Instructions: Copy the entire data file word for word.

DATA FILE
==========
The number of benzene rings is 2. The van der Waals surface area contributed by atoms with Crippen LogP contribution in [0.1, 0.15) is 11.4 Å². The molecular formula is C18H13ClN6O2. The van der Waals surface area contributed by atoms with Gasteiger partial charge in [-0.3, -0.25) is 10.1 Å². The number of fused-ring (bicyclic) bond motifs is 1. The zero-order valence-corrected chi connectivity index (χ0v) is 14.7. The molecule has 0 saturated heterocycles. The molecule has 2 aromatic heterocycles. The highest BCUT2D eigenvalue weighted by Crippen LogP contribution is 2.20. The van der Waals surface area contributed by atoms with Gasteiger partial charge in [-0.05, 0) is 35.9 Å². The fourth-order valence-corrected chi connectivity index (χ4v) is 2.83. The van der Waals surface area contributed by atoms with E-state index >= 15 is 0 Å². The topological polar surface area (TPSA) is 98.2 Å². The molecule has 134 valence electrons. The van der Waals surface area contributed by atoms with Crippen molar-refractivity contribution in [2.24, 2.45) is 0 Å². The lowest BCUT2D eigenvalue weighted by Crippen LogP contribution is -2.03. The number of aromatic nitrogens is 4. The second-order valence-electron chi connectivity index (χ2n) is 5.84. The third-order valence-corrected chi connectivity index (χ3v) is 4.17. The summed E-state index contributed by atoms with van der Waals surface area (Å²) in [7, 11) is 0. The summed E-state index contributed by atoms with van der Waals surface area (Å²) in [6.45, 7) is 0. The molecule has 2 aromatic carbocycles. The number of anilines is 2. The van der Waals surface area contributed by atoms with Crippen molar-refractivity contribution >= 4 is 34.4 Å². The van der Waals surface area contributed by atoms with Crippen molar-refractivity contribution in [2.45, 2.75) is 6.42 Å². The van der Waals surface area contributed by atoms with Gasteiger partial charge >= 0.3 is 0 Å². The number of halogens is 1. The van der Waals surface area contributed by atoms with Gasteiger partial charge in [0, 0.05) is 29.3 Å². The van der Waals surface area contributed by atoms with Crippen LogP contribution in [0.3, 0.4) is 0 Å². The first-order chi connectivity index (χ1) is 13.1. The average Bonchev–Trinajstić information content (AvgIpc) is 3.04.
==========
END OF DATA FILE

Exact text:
The number of benzene rings is 2. The van der Waals surface area contributed by atoms with Crippen LogP contribution in [0.1, 0.15) is 11.4 Å². The molecular formula is C18H13ClN6O2. The van der Waals surface area contributed by atoms with Gasteiger partial charge in [-0.3, -0.25) is 10.1 Å². The number of fused-ring (bicyclic) bond motifs is 1. The zero-order valence-corrected chi connectivity index (χ0v) is 14.7. The molecule has 0 saturated heterocycles. The molecule has 2 aromatic heterocycles. The highest BCUT2D eigenvalue weighted by Crippen LogP contribution is 2.20. The van der Waals surface area contributed by atoms with Gasteiger partial charge in [-0.05, 0) is 35.9 Å². The fourth-order valence-corrected chi connectivity index (χ4v) is 2.83. The van der Waals surface area contributed by atoms with E-state index >= 15 is 0 Å². The topological polar surface area (TPSA) is 98.2 Å². The molecule has 134 valence electrons. The van der Waals surface area contributed by atoms with Crippen molar-refractivity contribution in [2.24, 2.45) is 0 Å². The lowest BCUT2D eigenvalue weighted by Crippen LogP contribution is -2.03. The number of aromatic nitrogens is 4. The second-order valence-electron chi connectivity index (χ2n) is 5.84. The third-order valence-corrected chi connectivity index (χ3v) is 4.17. The summed E-state index contributed by atoms with van der Waals surface area (Å²) in [7, 11) is 0. The summed E-state index contributed by atoms with van der Waals surface area (Å²) in [6.45, 7) is 0. The molecule has 2 aromatic carbocycles. The number of anilines is 2. The van der Waals surface area contributed by atoms with Crippen molar-refractivity contribution >= 4 is 34.4 Å². The van der Waals surface area contributed by atoms with Crippen molar-refractivity contribution in [2.45, 2.75) is 6.42 Å². The van der Waals surface area contributed by atoms with Gasteiger partial charge >= 0.3 is 0 Å². The number of halogens is 1. The van der Waals surface area contributed by atoms with Gasteiger partial charge in [0, 0.05) is 29.3 Å². The van der Waals surface area contributed by atoms with Crippen LogP contribution in [0.3, 0.4) is 0 Å². The first-order chi connectivity index (χ1) is 13.1. The average Bonchev–Trinajstić information content (AvgIpc) is 3.04.